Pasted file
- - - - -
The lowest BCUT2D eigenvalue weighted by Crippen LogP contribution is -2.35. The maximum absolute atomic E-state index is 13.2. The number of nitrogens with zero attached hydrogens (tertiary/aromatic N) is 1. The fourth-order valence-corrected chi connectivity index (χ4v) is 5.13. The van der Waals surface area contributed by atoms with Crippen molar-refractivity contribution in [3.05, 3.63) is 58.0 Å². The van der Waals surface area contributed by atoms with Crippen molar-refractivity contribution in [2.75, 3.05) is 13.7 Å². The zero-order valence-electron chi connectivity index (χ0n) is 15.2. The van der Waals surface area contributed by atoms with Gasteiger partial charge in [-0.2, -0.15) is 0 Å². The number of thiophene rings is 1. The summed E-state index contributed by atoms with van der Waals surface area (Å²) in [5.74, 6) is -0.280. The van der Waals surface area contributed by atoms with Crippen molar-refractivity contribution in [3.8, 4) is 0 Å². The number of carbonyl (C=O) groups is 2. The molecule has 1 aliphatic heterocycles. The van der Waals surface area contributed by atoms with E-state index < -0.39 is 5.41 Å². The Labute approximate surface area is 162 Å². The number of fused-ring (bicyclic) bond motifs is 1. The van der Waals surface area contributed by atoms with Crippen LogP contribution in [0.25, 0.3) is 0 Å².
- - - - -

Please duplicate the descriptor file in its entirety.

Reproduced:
The lowest BCUT2D eigenvalue weighted by Crippen LogP contribution is -2.35. The maximum absolute atomic E-state index is 13.2. The number of nitrogens with zero attached hydrogens (tertiary/aromatic N) is 1. The fourth-order valence-corrected chi connectivity index (χ4v) is 5.13. The van der Waals surface area contributed by atoms with Crippen molar-refractivity contribution in [3.05, 3.63) is 58.0 Å². The van der Waals surface area contributed by atoms with Crippen molar-refractivity contribution in [2.75, 3.05) is 13.7 Å². The zero-order valence-electron chi connectivity index (χ0n) is 15.2. The van der Waals surface area contributed by atoms with Gasteiger partial charge in [-0.2, -0.15) is 0 Å². The number of thiophene rings is 1. The summed E-state index contributed by atoms with van der Waals surface area (Å²) in [5.74, 6) is -0.280. The van der Waals surface area contributed by atoms with Crippen molar-refractivity contribution in [3.8, 4) is 0 Å². The number of carbonyl (C=O) groups is 2. The molecule has 1 aliphatic heterocycles. The van der Waals surface area contributed by atoms with E-state index < -0.39 is 5.41 Å². The Labute approximate surface area is 162 Å². The number of fused-ring (bicyclic) bond motifs is 1. The van der Waals surface area contributed by atoms with Crippen LogP contribution in [0.25, 0.3) is 0 Å².